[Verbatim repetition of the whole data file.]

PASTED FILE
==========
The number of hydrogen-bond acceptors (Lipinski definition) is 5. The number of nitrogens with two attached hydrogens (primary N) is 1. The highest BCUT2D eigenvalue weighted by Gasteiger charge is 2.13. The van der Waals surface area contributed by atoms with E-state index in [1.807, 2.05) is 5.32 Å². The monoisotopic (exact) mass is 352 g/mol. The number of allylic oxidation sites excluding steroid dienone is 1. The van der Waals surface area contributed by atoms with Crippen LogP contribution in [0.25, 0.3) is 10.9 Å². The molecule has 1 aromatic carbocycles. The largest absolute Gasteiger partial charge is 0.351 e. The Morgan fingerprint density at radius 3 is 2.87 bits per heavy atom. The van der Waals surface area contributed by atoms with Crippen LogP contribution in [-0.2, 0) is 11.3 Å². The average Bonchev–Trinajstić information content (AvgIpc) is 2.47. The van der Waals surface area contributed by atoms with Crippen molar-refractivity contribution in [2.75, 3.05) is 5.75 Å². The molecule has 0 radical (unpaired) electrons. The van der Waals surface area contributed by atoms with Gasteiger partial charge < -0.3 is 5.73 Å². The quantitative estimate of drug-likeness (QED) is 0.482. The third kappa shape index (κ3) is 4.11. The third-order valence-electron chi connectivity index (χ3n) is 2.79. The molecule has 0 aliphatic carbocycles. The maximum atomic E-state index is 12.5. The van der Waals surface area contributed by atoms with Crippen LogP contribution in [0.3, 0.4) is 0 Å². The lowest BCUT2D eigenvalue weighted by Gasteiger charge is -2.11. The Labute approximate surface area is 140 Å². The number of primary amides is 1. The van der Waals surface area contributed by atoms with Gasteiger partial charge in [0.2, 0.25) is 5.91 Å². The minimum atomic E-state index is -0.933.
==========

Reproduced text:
The number of hydrogen-bond acceptors (Lipinski definition) is 5. The number of nitrogens with two attached hydrogens (primary N) is 1. The highest BCUT2D eigenvalue weighted by Gasteiger charge is 2.13. The van der Waals surface area contributed by atoms with E-state index in [1.807, 2.05) is 5.32 Å². The monoisotopic (exact) mass is 352 g/mol. The number of allylic oxidation sites excluding steroid dienone is 1. The van der Waals surface area contributed by atoms with Crippen LogP contribution in [0.25, 0.3) is 10.9 Å². The molecule has 1 aromatic carbocycles. The largest absolute Gasteiger partial charge is 0.351 e. The Morgan fingerprint density at radius 3 is 2.87 bits per heavy atom. The van der Waals surface area contributed by atoms with Crippen LogP contribution in [-0.2, 0) is 11.3 Å². The average Bonchev–Trinajstić information content (AvgIpc) is 2.47. The van der Waals surface area contributed by atoms with Crippen molar-refractivity contribution in [2.75, 3.05) is 5.75 Å². The molecule has 0 radical (unpaired) electrons. The van der Waals surface area contributed by atoms with Gasteiger partial charge < -0.3 is 5.73 Å². The quantitative estimate of drug-likeness (QED) is 0.482. The third kappa shape index (κ3) is 4.11. The third-order valence-electron chi connectivity index (χ3n) is 2.79. The molecule has 0 aliphatic carbocycles. The maximum atomic E-state index is 12.5. The van der Waals surface area contributed by atoms with Crippen LogP contribution in [0.3, 0.4) is 0 Å². The lowest BCUT2D eigenvalue weighted by Gasteiger charge is -2.11. The Labute approximate surface area is 140 Å². The number of primary amides is 1. The van der Waals surface area contributed by atoms with Gasteiger partial charge in [0.2, 0.25) is 5.91 Å². The minimum atomic E-state index is -0.933.